Pen & Sword's USMC in Vietnam

Author/Artists: Michael Green


Pen & Sword


$22.95 from Casemate


Scott Van Aken

Notes: 206 pages, softcover, 7.5 x 9.5 inches
ISBN: 978-1-526751232

There has been much written about the Vietnam war, though few books really concentrate on the operations of the USMC during this time period. Allied forces divided South Vietnam into four main sections of responsibility starting from the northern part of the nation that bordered the DMZ. This first section was the responsibility of the Marines with the Army taking sections two and three with other allies having main responsibility for the most southern part of the nation.

Marine leadership felt that the best way to keep the Viet Cong influence to a minimum was to first remove them from an area and then instigate a 'hearts and mind' campaign to win over the populace. This worked as long as there was a Marine presence, however, the troops could not stay in static positions as they were needed in other areas to perform the same tasks. The South Vietnamese Army (ARVN) was unable to continue this process and the Viet Cong soon infiltrated back in place.

Marines were also needed to provide security for the main air base in the region at Da Nang and to a lesser level at Chu Lai. Da Nang in particular was constantly under attack or the threat of such from both Viet Cong and North Vietnamese Army forces. Despite growing attempts to keep the areas surrounding the base free from enemy forces, it proved to be a nearly impossible task.

Over the years, the numbers of Marines and the operations they took on changed when eventually, it was decided to turn over the war to ARVN forces and pull out US forces. Aside from advisors and some support personnel, the last Marines left in 1971.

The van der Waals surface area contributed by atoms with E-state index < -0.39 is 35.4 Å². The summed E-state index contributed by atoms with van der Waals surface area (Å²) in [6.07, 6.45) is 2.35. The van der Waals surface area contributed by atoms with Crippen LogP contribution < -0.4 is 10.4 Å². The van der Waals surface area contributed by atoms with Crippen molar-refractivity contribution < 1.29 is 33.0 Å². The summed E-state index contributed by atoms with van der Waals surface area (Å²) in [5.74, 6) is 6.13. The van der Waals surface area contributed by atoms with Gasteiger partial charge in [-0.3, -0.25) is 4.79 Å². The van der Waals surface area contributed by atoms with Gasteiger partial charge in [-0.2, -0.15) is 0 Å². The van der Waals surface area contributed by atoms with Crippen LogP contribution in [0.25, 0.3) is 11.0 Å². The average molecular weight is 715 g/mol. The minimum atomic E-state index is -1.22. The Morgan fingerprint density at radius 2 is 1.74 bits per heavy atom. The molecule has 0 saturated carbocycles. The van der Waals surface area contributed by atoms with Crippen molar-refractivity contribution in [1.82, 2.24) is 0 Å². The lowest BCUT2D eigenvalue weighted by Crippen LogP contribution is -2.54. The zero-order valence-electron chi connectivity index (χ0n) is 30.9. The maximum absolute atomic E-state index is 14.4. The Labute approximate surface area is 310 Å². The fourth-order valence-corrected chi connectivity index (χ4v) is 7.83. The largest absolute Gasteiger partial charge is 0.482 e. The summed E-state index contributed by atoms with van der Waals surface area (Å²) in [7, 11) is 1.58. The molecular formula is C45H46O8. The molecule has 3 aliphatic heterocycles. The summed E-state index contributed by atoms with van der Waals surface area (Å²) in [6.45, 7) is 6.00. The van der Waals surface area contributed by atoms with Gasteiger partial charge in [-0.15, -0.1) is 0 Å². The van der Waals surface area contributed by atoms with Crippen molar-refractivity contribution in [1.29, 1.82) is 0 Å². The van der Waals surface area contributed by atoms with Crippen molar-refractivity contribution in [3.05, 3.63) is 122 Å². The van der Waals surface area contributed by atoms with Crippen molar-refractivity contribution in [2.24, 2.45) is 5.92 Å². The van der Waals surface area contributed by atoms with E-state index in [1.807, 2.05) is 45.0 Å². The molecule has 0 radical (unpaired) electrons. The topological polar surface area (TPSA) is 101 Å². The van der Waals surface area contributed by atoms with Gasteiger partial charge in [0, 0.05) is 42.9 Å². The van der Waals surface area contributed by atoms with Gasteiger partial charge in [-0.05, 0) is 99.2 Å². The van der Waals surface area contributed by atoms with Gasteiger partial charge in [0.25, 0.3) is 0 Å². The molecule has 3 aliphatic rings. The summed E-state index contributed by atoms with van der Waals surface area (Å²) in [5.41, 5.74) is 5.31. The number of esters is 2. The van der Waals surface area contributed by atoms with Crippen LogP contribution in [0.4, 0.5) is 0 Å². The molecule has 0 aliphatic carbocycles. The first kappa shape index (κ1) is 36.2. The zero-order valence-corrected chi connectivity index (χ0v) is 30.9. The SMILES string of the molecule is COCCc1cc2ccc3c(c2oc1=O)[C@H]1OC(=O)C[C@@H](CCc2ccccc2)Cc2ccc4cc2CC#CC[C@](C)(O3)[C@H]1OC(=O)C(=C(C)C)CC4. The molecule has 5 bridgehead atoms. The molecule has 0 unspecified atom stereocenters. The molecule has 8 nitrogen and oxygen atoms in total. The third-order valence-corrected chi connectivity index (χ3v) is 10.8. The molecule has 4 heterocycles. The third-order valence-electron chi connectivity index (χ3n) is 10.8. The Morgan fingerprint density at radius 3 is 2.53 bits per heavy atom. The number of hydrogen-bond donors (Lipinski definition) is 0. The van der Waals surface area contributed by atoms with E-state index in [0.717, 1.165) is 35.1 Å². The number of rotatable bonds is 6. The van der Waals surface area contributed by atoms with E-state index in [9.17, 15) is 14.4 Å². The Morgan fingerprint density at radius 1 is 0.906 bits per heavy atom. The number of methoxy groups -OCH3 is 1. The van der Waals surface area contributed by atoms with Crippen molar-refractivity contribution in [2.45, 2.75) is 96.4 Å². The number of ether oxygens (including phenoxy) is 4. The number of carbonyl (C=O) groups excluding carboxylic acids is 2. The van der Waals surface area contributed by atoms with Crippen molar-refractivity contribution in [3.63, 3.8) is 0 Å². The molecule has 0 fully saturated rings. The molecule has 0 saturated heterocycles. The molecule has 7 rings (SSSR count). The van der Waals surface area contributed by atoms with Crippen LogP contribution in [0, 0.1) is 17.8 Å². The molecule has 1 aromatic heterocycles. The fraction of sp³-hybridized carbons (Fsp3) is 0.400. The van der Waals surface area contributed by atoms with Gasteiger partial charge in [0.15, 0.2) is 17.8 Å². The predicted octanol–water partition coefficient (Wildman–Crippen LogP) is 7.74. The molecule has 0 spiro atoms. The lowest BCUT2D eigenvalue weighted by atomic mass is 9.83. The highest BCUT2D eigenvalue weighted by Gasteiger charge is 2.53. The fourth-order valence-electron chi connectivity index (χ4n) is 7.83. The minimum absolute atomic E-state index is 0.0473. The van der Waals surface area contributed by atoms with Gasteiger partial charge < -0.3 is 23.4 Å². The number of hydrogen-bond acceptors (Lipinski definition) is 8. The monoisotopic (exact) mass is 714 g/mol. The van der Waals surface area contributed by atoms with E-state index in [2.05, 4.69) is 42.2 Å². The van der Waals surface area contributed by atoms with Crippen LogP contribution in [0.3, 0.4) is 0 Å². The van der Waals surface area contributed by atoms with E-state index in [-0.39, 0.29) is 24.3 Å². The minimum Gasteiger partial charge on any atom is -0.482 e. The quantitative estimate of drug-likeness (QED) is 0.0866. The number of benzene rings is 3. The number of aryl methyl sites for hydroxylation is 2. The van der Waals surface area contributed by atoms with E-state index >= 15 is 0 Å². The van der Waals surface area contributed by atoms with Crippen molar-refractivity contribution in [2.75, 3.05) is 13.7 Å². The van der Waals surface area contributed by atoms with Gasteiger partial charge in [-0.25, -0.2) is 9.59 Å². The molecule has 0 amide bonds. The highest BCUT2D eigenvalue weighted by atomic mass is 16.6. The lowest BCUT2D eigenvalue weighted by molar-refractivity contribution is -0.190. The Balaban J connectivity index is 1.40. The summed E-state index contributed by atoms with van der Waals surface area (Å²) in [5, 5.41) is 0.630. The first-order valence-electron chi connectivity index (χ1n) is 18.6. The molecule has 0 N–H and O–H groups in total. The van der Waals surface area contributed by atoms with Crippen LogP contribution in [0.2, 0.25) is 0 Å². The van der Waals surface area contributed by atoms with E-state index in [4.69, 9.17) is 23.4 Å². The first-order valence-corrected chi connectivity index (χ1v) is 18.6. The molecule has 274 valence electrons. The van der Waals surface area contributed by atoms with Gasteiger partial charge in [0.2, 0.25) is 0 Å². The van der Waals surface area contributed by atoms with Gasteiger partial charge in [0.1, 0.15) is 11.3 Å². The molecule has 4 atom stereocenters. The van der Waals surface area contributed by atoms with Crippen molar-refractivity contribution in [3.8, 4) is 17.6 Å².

This book is divided into four major chapters, mostly based on events of various years. It includes 1965, 1966-67, 1968, and 1969-71. The heaviest combat would be the 1968 chapter with the NVA's Tet Offensive and operations at Khe Sanh and Hue being the major campaigns of the time. As is the norm with this series, each chapter provides a brief look at what went on during the time period with the remaining section being a superb collection of photographs of the men and equipment used during those times. 

In all, it is a very interesting read and a book that I know you will want on your shelves.

June 2020

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Review book courtesy of  Casemate Publishing, where you can order your copy at this link

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